Judging: A defence mechanism commonly seen in narcissists where they will comment negatively and harshly on other peoples actions, choices, speech, looks, abilities and so on. Passing judgement on others serves to make them feel better about themselves and also helps them to maintain a position of superiority.
Love-bombing: Overwhelming others with affection and attention, compliments, praise and gifts in order to gain their interest and 'love'. The aim of love-bombing is ultimately to manipulate and control.
Lying: Standard for any narcissist. This can be anything from slight exaggerations of the truth to out and out complete and utter fabrications, creation of false identities and point blank denial.
Projecting: The suggestion or accusation that you are the one with their issues. They will accuse you of the very behaviours or feeling states they are exhibiting or experiencing. ‘You’re being paranoid/over-sensitive’. ‘You are so selfish!’, ‘You are acting like you’ve got something to hide…’ even ‘You’re a narcissist!’.
Responsibility: Not taking any. For a narcissist, it is very typical they will have zero ability to take personal responsibility. It is invariably always yours and everybody else’s fault/issue/responsibility. They will want to convince both themselves and others that they are the victim. ‘I cheated because you weren’t there… if you were there for me then I wouldn't have had to sleep with anybody else!’ People cheat because they want to. It is their choice and their responsibility.
Slander: Spreading lies and rumours to cause harm and damage. Also to illicit a sense of power and control.
Toddler Tantrums: Underneath the arrogant exterior lies an emotionally stunted child (usually within the first 4 or 5 years of life). They have little ability to operate as a grown up emotionally and so will react in very childish ways, effectively throwing their toys out of their pram, shouting, screaming, storming off, giving you the silent treatment and other forms of emotional manipulation. In a bid to feel better about themselves they will often judge or belittle others, be scathing or otherwise cruel and hostile. They will want to devalue others to feel better about themselves or to ease the deep inner turmoil they experience and have no emotional skills to deal with.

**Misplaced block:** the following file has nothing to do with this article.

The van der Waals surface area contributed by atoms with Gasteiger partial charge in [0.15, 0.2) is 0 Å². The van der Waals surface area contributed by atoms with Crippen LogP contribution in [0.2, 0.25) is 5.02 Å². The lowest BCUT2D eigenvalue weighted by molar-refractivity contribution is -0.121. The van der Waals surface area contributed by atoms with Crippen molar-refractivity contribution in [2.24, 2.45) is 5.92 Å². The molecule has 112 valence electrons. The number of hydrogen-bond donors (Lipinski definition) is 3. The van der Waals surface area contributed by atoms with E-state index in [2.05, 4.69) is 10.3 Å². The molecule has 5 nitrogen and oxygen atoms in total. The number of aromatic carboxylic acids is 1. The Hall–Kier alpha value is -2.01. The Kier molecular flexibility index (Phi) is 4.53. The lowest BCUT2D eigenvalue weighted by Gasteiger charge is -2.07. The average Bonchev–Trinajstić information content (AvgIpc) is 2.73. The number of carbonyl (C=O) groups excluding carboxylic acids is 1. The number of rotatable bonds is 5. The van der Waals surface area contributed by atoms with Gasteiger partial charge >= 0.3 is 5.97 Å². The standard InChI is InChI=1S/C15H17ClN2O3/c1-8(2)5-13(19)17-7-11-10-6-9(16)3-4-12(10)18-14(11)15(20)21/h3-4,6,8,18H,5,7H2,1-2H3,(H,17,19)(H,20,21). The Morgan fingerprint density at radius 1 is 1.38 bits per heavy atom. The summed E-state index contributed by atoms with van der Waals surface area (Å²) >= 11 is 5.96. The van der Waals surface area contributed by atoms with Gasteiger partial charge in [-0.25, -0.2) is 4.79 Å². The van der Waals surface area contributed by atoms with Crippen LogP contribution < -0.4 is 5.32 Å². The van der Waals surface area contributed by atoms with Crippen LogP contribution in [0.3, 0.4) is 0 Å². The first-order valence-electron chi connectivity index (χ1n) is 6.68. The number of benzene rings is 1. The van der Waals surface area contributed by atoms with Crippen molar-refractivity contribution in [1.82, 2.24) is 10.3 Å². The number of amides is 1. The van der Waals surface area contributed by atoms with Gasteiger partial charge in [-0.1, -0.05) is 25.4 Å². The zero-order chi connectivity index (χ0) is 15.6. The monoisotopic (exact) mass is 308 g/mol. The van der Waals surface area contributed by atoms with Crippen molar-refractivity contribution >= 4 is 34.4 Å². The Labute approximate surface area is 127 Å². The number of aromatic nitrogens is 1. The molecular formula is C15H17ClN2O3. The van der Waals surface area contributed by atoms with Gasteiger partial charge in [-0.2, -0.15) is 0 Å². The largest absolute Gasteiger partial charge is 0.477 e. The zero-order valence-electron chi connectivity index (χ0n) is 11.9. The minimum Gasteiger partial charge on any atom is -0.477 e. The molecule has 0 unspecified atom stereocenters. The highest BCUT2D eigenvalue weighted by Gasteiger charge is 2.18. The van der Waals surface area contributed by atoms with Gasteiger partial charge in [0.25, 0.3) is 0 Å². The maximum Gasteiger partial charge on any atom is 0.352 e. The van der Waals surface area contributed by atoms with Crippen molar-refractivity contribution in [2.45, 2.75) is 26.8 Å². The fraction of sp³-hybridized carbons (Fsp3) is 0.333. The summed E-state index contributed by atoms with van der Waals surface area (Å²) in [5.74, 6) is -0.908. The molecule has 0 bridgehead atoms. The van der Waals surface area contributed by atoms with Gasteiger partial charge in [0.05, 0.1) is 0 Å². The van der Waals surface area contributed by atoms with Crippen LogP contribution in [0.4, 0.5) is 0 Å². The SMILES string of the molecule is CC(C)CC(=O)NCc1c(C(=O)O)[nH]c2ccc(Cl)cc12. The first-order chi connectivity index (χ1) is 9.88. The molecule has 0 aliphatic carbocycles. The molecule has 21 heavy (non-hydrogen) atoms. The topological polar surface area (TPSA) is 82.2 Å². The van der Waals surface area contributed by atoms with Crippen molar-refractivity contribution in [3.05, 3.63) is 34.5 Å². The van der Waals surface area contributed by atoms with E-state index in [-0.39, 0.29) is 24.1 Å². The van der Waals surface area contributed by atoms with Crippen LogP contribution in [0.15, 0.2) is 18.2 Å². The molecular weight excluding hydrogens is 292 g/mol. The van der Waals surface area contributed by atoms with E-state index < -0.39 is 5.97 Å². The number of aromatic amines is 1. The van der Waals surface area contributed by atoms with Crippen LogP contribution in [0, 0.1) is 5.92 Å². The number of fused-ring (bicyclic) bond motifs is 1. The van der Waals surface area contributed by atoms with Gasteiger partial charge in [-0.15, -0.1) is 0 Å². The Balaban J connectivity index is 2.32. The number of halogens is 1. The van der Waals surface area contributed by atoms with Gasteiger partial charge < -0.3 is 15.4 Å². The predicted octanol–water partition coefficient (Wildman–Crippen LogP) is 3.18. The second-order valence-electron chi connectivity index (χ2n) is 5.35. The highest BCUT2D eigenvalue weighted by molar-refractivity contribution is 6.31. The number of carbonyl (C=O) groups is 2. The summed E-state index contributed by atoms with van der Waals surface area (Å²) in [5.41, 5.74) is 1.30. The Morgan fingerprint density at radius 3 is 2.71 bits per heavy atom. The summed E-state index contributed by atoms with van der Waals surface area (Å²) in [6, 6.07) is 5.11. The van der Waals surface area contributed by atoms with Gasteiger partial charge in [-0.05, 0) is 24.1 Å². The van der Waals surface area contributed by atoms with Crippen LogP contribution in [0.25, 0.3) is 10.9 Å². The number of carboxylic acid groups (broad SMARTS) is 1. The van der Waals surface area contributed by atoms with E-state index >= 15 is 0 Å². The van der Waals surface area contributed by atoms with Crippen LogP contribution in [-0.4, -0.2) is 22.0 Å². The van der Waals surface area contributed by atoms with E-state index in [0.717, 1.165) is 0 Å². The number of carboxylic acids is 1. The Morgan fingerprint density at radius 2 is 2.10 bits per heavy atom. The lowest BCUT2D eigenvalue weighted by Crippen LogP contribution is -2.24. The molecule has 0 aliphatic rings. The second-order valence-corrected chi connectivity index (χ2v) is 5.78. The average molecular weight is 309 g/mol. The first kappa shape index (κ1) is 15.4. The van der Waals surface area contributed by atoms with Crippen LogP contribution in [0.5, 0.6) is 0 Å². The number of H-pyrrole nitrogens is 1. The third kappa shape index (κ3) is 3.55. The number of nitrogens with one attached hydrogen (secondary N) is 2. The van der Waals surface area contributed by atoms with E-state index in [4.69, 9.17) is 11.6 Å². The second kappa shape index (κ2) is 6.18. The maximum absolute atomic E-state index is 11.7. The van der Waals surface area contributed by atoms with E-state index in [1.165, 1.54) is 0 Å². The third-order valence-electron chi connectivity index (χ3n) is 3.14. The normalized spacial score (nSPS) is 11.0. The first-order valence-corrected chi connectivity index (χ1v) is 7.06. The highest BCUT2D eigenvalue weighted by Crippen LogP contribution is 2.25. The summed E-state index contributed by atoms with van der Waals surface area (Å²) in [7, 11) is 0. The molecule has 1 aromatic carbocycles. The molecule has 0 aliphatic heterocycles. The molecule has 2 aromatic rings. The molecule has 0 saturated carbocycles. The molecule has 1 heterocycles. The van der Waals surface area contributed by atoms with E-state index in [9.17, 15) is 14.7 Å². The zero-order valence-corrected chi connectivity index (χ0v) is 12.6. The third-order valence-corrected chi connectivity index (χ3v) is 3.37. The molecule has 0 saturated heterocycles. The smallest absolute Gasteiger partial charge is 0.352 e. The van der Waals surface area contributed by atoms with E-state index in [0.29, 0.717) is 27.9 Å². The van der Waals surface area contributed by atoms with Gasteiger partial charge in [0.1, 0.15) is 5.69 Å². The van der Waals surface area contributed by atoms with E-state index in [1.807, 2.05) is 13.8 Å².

Topping: Most narcissists have a habit of ‘topping’ or ‘upping’ above anything anybody else has achieved, obtained or owns. This serves to quickly return the focus of attention and admiration to them. Narcissists find it difficult to tolerate enjoying the success or achievements of others. Topping can also include negative bragging about such things as illness. For example, if you have a health concern, such as a headache, they already have a brain tumour. Topping fuels competitiveness and cheating.
Verbal Abuse: This can be done through a range from subtle (snidey, ambiguous, indirect comments) to blatant direct abuse (shouting/screaming). Other types of verbal abuse include: name calling, belittling, shaming, blaming, demanding, manipulating, sarcasm, criticising, judging, undermining, interrupting / not letting the other person speak, not listening, laughing. Silent treatment is also a form of verbal abuse.
Withholding: Narcissists need to feel power and control. Withholding offers them this sense. They gain a sense of control and power by holding back and controlling money, communication, affections, etc.
Violence: Physical abuse, hitting, pushing, shoving, pulling hair, slapping, restraining, throwing or damaging you or your belongings. Narcissists can be violent, however in my experience I consider it to be more common that narcissistic abuse is done in a more sophisticated, discreet and hidden manner than that. They are more likely to not want to leave any physical evidence or marks that can clearly identify their actions, preferring instead more subtle forms that they can more easily deny.